Breakout Artist Yasmine Nasser Diaz Starts Every Day With A Collage And Gets Hacked By Hula-Hooping

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Los Angeles-based artist Yasmine Nasser Diaz can be described as a collagist, not only of cut and rearranged images, but also of heritages, cities, languages ​​and decades.

Born in Chicago to Yemeni parents, the multidisciplinary artist creates works that explore the complexities of third culture identity. Adolescence, not only as an age but as a conceptual stage of learning, is a recurring subject of inquiry for the artist. In her ongoing “Bedroom” series, Diaz is building immersive bedrooms for two fictional Arab-American teenage sisters. The room is filled with newspapers, novels, makeup, and takes place in what is supposed to be a Midwestern house from the 1990s.

Fabrics play an essential role in his work. Diaz recently started a series of fiber prints in which she applies an acid paste to velvet fabrics. The process allows the cellulose fibers in the fabric to dissolve, while the silk-based base mesh remains intact, creating patterns of opacity and transparency. In fashion, this treatment of the fabric is called devoré and is reminiscent of a Yemeni dress style (known as dir ‘) reserved for married women.

After exhibitions at the Arab American Museum in Dearborn, Michigan, and Ochi Projects in Los Angeles, Diaz recently installed his work, Just for your eyes, at NADA House on Governors Island in New York (on view until August 1).

We caught up with the artist in her Los Angeles studio to find out more about the Instagram accounts she finds most inspiring and her impromptu studio dance parties.

Yasmine Nasser Diaz Just for your eyes (2021). Courtesy of the artist and Ochi Projects.

What are the most essential items in your studio and why?

My wireless headphones and X-Acto knives with plenty of new, fresh blades at hand. Collage is at the heart of the practice and I often do small, quick pieces to warm up when I arrive in the studio.

What is the studio task on your schedule tomorrow that you are looking forward to the most?

Continue to play with these textile collages. I like the first phase and the novelty of experimenting in a different direction.

What atmosphere do you prefer when you work? Do you listen to music or podcasts, or do you prefer silence?

If I’m cleaning up or rearranging, which is an important and frequent studio ritual, I’ll listen to a podcast. If I’m in “process mode” I have about 30 playlists I’m running between. If I write, I generally prefer total silence.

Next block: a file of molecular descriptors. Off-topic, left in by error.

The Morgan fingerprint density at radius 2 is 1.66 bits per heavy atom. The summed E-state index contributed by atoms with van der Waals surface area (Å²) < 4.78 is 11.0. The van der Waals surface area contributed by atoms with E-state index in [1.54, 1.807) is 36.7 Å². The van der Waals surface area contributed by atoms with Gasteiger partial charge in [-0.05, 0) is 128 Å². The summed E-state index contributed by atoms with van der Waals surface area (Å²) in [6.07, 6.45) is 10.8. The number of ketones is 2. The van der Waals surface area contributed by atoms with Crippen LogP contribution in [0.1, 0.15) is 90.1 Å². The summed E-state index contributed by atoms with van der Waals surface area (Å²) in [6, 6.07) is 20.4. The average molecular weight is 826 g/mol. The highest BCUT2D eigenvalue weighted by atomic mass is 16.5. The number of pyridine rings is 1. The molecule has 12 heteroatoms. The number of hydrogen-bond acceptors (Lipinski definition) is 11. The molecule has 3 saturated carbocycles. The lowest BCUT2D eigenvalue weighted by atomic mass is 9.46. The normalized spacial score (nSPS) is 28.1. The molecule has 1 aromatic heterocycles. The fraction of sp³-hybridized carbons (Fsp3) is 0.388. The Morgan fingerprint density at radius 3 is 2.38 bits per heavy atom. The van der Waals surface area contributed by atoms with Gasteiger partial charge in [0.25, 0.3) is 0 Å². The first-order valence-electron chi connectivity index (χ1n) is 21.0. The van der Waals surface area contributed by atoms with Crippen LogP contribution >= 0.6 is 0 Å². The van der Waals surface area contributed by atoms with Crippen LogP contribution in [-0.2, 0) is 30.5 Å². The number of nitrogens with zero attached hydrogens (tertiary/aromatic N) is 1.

What trait do you admire most in a work of art?

I like to see work that has a new or different take on something very familiar. Sometimes it’s an unexpected use of humor or a seemingly straightforward execution that brilliantly captures something very complex and nuanced.

Yasmine Nasser Diaz at work in the studio, 2021. Courtesy of the artist.

Yasmine Nasser Diaz at work in the studio, 2021. Courtesy of the artist.

What trait do you despise the most?

Contempt is a strong word….

What snack could your studio not function without?

Popcorn and mandarins.

Who are your favorite artists, curators, or other thinkers to follow on social media right now?

Simone Leigh’s Instagram feed is one of my favorites. There are so many other artists I could name, so I’m going to pick one. I am a huge fan of Meriem Bennani’s animation videos. I love his use of unusual humor and fiction to explore very real and current world events. It is playful and intelligent work and often has a playful and mischievous quality.

Yasmine Nasser Diaz at work in the studio, 2021. Courtesy of the artist.

Yasmine Nasser Diaz at work in the studio, 2021. Courtesy of the artist.

When you feel stuck in the studio, what do you do to get out of it?

There are a lot of impromptu dances that happen in my studio. I put on my headphones to spare my neighbors, turn up the music and dance for a few minutes. It’s an instant mood changer. I also recently bought a hoop for the studio, so it’s a new favorite. When I’m particularly stuck, the best thing to do is leave the studio. I’m going to go shopping, go for a walk, call a friend. Better than spinning my wheels and going nowhere.

What is the last exhibition that you saw (virtual or not) that marked you?

Hayv Kahraman’s show “The touch of otherness“impressed me. Her work still does! Susu Attar recently shared a very powerful collaborative multimedia work titled October Uprising Project. It beautifully merges images from the 2019 revolution in Baghdad with the streets of Los Angeles using projections like moving paintings. I also loved the group show “myselfit was at the Kohn Gallery, curated by Joshua Friedman. So much great work on this show.

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